Reporting back on cheap PATA to SATA converters bought on eBay fromHong Kong


J

Jack

I paid less than $10 for four of these puppies, delivered, including
four SATA cables and adapters to convert four-wire IDE power connectors
to four-wire floppy connectors to power the PATA to SATA converters.

These adapters allow connecting parallel drives to serial ports on the mb.

Conclusion: They work pretty good, but I noticed one minor glitch.

With a CDRW drive connected with one of these pups I was able to install
XP without a hitch, but I was not able to use the WD Data Lifeguard
Tools CD to partition, format, etc, but the XP disk does all that stuff.
The WD disk uses Caldera Dr. DOS to boot up. I am not sure if the
adapters were at fault or some other reason. I got the following:

Driver not found: generic

NWCDEX.EXE requires a driver name to be specified

Command or filename not recognized

It might be that this disc would not work in an SATA CD drive, but I
don't know. This WD disk was shipped before SATA drives existed. The
disk DID boot through the IDE connector on the mother board, so the disk
is okay.

After I installed XP with the C: drive connected to the IDE connector on
the MB I reconnected the C: drive to an SATA port through the cheap
adapter and the system booted up and ran with no problems.

On these WD drives these adapters prefer no jumpers, which is how WD
says they should be configured when using them as a single drive on a
dual IDE channel

That's all folks
 
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G

GMAN

I paid less than $10 for four of these puppies, delivered, including
four SATA cables and adapters to convert four-wire IDE power connectors
to four-wire floppy connectors to power the PATA to SATA converters.

These adapters allow connecting parallel drives to serial ports on the mb.

Conclusion: They work pretty good, but I noticed one minor glitch.

With a CDRW drive connected with one of these pups I was able to install
XP without a hitch, but I was not able to use the WD Data Lifeguard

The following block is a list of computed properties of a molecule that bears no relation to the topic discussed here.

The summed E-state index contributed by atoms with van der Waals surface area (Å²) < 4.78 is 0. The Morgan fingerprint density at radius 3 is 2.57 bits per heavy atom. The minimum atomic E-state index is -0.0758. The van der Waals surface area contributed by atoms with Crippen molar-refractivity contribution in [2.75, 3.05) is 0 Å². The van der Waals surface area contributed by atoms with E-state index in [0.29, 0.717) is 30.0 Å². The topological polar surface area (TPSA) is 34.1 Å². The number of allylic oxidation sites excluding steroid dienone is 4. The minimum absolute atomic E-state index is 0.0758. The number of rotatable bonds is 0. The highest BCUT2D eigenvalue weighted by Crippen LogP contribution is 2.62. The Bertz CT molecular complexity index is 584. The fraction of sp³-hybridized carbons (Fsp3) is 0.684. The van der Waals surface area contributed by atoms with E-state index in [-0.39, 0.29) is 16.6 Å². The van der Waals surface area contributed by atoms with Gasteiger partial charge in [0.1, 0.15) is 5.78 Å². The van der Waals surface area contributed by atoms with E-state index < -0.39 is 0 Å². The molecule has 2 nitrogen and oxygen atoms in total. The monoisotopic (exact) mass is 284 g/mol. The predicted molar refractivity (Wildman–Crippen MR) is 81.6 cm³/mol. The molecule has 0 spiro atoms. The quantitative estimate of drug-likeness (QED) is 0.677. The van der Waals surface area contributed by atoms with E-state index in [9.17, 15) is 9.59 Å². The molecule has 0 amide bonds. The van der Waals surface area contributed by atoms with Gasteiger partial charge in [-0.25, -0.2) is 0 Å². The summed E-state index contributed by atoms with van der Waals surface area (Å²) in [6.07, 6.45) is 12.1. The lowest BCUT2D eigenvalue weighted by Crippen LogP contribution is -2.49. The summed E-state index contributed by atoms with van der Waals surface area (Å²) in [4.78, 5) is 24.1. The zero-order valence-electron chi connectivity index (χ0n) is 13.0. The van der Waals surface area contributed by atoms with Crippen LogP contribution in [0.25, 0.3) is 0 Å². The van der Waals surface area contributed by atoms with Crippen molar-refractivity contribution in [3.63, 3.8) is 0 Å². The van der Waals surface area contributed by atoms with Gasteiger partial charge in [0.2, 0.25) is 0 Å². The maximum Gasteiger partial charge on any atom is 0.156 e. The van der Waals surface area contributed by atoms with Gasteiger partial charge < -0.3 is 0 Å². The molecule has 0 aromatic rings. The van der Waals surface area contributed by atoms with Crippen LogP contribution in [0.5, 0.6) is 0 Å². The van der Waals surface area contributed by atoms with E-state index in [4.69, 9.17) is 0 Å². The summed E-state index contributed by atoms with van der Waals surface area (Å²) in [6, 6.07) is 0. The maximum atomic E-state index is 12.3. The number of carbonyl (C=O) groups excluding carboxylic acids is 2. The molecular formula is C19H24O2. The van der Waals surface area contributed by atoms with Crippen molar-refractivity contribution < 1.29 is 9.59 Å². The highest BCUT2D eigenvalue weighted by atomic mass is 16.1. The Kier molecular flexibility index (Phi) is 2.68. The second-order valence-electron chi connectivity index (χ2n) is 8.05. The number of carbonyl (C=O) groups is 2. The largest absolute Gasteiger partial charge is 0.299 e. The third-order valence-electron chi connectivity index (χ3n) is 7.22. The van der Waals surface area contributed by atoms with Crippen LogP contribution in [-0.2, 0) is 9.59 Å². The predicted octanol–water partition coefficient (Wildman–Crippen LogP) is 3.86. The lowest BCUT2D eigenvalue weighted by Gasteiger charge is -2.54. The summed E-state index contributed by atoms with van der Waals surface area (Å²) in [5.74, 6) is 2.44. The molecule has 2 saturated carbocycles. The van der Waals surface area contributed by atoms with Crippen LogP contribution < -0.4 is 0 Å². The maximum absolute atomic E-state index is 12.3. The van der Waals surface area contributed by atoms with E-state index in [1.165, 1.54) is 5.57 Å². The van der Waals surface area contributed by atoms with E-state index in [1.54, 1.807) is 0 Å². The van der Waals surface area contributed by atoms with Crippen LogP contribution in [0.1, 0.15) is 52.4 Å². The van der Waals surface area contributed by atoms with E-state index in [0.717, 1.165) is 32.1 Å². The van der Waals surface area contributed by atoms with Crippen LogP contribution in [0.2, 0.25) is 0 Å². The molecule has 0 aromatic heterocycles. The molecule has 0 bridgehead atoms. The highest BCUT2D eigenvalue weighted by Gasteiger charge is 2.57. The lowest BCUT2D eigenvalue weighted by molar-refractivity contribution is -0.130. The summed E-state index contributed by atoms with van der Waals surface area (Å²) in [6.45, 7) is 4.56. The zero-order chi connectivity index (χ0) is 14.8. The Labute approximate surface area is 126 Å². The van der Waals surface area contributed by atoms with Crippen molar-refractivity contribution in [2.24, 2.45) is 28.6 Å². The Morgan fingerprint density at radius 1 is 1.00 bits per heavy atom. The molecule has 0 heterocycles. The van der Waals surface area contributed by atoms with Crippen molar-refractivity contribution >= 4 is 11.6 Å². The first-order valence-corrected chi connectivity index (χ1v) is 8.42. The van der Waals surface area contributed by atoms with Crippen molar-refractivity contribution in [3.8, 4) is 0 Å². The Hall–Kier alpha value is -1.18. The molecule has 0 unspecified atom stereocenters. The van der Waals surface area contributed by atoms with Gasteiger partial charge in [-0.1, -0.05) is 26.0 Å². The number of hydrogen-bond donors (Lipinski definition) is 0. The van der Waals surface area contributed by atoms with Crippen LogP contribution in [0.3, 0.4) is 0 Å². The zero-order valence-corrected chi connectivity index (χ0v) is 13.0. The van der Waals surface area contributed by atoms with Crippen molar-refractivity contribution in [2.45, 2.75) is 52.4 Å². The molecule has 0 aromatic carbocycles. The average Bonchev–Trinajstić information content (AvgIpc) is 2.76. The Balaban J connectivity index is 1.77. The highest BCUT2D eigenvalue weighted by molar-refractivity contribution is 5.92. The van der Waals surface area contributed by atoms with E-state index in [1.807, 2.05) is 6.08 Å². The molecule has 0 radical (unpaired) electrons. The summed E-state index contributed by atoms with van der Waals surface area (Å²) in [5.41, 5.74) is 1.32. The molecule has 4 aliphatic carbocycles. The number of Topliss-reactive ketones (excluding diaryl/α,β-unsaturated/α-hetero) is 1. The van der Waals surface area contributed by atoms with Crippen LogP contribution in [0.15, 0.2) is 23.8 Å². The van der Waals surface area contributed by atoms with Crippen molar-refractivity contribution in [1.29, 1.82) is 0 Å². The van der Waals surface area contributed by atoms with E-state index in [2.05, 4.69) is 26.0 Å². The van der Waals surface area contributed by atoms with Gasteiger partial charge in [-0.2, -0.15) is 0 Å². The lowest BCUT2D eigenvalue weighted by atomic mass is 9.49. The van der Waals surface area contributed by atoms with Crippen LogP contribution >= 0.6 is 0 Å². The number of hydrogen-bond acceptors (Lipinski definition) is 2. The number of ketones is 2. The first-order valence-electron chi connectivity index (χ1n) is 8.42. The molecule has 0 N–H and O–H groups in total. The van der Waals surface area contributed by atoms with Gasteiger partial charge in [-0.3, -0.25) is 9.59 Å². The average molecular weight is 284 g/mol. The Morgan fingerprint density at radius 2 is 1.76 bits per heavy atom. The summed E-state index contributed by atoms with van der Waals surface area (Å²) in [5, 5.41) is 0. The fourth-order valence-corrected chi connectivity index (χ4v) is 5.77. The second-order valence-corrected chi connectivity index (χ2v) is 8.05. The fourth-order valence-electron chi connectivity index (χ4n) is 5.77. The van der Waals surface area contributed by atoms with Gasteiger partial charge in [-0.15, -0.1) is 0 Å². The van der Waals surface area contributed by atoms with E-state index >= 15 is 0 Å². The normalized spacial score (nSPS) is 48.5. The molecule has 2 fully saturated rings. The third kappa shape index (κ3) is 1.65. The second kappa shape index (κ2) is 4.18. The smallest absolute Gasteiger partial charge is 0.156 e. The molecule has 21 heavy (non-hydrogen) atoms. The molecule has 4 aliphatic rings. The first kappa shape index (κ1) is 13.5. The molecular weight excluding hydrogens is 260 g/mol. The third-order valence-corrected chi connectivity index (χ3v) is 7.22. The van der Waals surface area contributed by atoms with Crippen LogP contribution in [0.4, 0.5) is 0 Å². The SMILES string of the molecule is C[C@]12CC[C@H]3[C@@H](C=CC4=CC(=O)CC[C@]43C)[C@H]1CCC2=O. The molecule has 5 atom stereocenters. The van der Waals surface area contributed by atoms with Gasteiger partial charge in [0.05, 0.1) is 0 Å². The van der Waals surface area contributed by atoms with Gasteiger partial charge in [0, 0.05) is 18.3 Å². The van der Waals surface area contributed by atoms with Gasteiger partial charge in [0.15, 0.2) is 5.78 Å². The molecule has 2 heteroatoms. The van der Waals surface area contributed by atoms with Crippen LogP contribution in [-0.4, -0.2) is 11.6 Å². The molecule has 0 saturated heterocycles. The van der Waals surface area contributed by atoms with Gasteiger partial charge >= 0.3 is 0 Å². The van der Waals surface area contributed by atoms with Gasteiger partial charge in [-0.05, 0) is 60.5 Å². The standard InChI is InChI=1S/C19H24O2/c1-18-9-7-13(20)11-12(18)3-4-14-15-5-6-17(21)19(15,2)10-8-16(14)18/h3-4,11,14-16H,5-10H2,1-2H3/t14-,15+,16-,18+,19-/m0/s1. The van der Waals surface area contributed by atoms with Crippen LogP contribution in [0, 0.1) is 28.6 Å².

Tools CD to partition, format, etc, but the XP disk does all that stuff.
The WD disk uses Caldera Dr. DOS to boot up. I am not sure if the
adapters were at fault or some other reason. I got the following:

Driver not found: generic

NWCDEX.EXE requires a driver name to be specified

Command or filename not recognized

It might be that this disc would not work in an SATA CD drive, but I
don't know. This WD disk was shipped before SATA drives existed. The
disk DID boot through the IDE connector on the mother board, so the disk
is okay.

After I installed XP with the C: drive connected to the IDE connector on
the MB I reconnected the C: drive to an SATA port through the cheap
adapter and the system booted up and ran with no problems.

On these WD drives these adapters prefer no jumpers, which is how WD
says they should be configured when using them as a single drive on a
dual IDE channel

That's all folks
Generally you dont want to use those IDE to SATA adapters with optical disks.
They are meant for Hard disks.
 
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F

Flasherly

Generally you dont want to use those IDE to SATA adapters with optical disks.
They are meant for Hard disks.

Yep -- sounds reasonable for horse shoes with hand grenades. Have some
little adapters in their boxes I haven't tried on old PATA, 3 or 4
Seagate 200/250M units, built back in Seagate's better days. Going on
eight years old -- throw those non-SeaSnakes from the porch to street
and they're guaranteed to still work. One of which, back in early INT
13H addressing schemes, came packaged w/ a PCI Promise dedicated
controller for controller contingencies. Controller City here -- ASUS
MB, alone w/ 3 controller chipsets -- IDE, SATA/RAID, as well another
controller IDE chipset, though I forget exactly what it does. MB's
earlier SATA compliance for most newer drives it won't recognize.
Plus that PATA Promise and another Syba SATA -- both PCI. Actually,
Kludge City, depending on id-ing drivers and the BIOS config.

Anyway, the PCI controllers will work with optical drives, though
specifically stated that they're not so intended. Same deal w/ boot/
driver issues -&- BIOS (need be on a correct MB port, driver & BIOS
settings, to boot optically). But, while running up to 4 DVDs, who
cares. . . well, until the crashes come. Nasty ones. First power on
to boot, it's OK. Do all the work I need with mass copying on 4 DVDs,
although later on, best watch out. If the computer is left running
weeks on end, and I go to say NERO, or just to access a DVD drive --
POW, system just may reset itself.

Did that one time with a 1T formatted NTFS connected via a USB port.
Crashed, hosed the HD, which took a week with some good data recovery
software (which only operates at a rudimentary command level or Safe
Boot) for regaining a lost NTFS drive. I still "push it," but always
now from a clean hard boot, if not OS restoration, no NTFS if
possible, and fully powered down, so the optical drives can "settle
in." Carefully, being out of specs, and never randomly accessing
opticals after the system has been up long enough to lay its
minefield. Couple more boxes of DVDs to move and I'll be and back to
normal. Done and won't need to Promise anymore.
 

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